Huge groin hernia treated by laprascopic surgery at AIIMS

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New Delhi, March 2 (IANS) A 68-year-old man suffering from massive groin hernia, one of the biggest in size, was successfully operated upon at the All India Institute of Medical Sciences (AIIMS) using laprascopic repair, said hospital authorities on Wednesday.

According to the surgeon, parts of patient’s small and large intestine protruded through the weak area of his lower abdominal wall (groin) producing a bulge under the skin. The patient was living with the condition for over a decade without getting proper medical attention.

“This surgery was a bit unique as the size of the groin hernia was giant and along with that the patient had some 10 years ago also undergone surgery for the right sided hernia. However, this time it was on the left side and much bigger in size,” AIIMS director M.C Misra told IANS.

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Misra said that if there was a delay in the surgery, the patient, hailing from Saharanpur in Uttar Pradesh, would have suffered problems of pulmonary and cardiac functions.

The patient was a heavy smoker too, contributing to the complications.

According to the health data, India every year witnesses 300,000 groin hernia surgeries.

Considering the risk of respiratory dysfunction, which the patient might have suffered from if intestines and organs had pushed back wrongly, the patient was asked to practice some respiratory exercises prior to the surgery, Misra said.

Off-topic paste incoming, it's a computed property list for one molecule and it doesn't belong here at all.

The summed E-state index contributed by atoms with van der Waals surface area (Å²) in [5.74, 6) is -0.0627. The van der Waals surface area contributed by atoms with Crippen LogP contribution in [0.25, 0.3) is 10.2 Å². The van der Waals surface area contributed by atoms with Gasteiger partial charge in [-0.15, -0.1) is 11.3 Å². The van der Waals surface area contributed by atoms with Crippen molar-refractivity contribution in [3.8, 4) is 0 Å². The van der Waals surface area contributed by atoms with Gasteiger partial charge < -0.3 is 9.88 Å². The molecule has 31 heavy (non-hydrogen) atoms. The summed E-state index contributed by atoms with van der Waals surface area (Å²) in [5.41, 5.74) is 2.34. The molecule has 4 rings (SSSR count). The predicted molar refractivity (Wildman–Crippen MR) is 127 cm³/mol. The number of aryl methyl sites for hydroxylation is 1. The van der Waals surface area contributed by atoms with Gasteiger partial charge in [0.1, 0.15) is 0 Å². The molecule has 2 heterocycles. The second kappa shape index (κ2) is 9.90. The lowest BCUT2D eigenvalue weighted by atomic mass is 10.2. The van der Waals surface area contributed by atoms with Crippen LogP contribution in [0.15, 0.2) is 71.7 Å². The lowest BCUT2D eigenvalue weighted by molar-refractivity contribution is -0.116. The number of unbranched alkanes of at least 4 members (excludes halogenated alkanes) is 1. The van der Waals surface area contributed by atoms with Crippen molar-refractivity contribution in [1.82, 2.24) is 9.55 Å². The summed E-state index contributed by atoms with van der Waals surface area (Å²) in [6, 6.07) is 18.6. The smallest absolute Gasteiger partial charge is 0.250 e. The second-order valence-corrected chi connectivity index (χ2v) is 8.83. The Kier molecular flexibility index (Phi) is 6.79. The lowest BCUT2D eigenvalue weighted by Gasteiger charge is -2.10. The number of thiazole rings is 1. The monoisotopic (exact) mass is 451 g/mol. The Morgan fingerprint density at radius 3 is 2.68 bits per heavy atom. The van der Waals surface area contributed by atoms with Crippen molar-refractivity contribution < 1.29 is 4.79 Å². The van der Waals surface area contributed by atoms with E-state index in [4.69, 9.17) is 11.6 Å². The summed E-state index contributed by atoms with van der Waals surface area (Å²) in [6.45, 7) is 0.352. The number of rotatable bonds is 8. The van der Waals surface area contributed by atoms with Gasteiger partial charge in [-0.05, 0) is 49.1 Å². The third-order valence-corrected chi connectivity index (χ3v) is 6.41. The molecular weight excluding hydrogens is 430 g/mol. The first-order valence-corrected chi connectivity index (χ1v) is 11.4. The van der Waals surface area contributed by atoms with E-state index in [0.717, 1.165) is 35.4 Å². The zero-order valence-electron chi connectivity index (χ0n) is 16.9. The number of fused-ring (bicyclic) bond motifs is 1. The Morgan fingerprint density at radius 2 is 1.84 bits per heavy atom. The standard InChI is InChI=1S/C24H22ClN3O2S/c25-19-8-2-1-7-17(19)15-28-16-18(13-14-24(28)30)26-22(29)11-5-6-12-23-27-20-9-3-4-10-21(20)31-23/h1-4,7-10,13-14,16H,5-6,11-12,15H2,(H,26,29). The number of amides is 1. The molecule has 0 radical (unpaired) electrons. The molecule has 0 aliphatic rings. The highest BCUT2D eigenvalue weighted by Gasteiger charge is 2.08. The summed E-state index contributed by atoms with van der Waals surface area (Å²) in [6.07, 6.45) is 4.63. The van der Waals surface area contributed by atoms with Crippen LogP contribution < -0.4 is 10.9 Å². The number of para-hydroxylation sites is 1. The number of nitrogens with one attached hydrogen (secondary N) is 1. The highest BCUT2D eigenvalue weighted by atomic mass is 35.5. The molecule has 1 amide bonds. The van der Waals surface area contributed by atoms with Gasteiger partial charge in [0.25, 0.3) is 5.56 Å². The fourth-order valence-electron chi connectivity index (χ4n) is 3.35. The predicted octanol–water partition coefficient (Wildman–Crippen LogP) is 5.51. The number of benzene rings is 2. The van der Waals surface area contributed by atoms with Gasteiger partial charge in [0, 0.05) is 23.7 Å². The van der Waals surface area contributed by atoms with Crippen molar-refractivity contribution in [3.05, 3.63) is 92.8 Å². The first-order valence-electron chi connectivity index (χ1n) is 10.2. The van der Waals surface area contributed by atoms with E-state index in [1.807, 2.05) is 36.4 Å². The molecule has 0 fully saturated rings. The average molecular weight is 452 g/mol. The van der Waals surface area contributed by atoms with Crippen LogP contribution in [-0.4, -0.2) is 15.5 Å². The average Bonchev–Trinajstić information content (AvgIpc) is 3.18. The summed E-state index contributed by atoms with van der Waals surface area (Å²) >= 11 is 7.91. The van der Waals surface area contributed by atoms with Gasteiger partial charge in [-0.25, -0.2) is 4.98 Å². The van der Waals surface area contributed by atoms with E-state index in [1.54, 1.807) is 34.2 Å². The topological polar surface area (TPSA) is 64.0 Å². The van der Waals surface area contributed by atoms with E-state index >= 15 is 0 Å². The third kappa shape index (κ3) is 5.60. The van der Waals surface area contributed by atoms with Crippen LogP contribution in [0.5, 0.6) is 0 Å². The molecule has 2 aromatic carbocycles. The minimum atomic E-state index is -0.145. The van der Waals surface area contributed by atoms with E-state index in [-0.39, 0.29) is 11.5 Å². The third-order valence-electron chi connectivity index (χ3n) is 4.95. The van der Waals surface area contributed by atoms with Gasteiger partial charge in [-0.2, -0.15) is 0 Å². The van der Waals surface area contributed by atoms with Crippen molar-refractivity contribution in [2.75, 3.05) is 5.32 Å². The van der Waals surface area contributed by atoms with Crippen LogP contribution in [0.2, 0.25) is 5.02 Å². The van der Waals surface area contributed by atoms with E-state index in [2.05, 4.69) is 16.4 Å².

Medical sciences state that groin hernia once formed never goes away or become smaller on its own. Large hernias can extend into the scrotum, put pressure on surrounding tissues and become painful.

Most serious complications of a groin hernia are strangulation or incarceration. This is a serious complication and the trapped tissues die if surgery is not performed promptly.

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“Even after all the preparation, we were apprehensive about it. Also, because laprascopic surgery is hardly used to perform surgery for such giant herna problems,” Misra said.

“However, we performed the surgery under general anathesia keeping in notice the entire problem,” he added.

Misra, who is one India’s leading surgeons and has already performed over 1,000 groin surgeries through laprascopic repair, said, “To bring back the intestine and organs, the patient was turned upside down. The surgery was finally successful.”

“We will now keep the patient under observation for 24-48 hours as he is in the ICU, following which we will shift him to the general ward,” he said.

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